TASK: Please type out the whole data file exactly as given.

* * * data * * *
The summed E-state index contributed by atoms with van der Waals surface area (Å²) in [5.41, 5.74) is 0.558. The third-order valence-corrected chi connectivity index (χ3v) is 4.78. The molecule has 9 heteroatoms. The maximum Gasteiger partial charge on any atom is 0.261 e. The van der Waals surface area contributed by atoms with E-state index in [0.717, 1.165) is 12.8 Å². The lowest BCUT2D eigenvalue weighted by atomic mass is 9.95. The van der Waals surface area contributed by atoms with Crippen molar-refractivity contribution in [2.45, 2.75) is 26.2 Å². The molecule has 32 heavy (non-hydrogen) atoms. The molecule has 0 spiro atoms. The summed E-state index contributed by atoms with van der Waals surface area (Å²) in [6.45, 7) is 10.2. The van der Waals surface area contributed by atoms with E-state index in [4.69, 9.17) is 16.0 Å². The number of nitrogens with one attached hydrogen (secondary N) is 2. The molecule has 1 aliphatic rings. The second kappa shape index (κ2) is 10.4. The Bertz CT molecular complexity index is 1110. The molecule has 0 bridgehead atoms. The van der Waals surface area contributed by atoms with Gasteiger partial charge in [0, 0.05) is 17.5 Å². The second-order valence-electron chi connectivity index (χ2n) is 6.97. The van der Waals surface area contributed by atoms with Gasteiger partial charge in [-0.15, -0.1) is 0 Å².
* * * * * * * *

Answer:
The summed E-state index contributed by atoms with van der Waals surface area (Å²) in [5.41, 5.74) is 0.558. The third-order valence-corrected chi connectivity index (χ3v) is 4.78. The molecule has 9 heteroatoms. The maximum Gasteiger partial charge on any atom is 0.261 e. The van der Waals surface area contributed by atoms with E-state index in [0.717, 1.165) is 12.8 Å². The lowest BCUT2D eigenvalue weighted by atomic mass is 9.95. The van der Waals surface area contributed by atoms with Crippen molar-refractivity contribution in [2.45, 2.75) is 26.2 Å². The molecule has 32 heavy (non-hydrogen) atoms. The molecule has 0 spiro atoms. The summed E-state index contributed by atoms with van der Waals surface area (Å²) in [6.45, 7) is 10.2. The van der Waals surface area contributed by atoms with E-state index in [4.69, 9.17) is 16.0 Å². The number of nitrogens with one attached hydrogen (secondary N) is 2. The molecule has 1 aliphatic rings. The second kappa shape index (κ2) is 10.4. The Bertz CT molecular complexity index is 1110. The molecule has 0 bridgehead atoms. The van der Waals surface area contributed by atoms with Gasteiger partial charge in [0, 0.05) is 17.5 Å². The second-order valence-electron chi connectivity index (χ2n) is 6.97. The van der Waals surface area contributed by atoms with Gasteiger partial charge in [-0.15, -0.1) is 0 Å².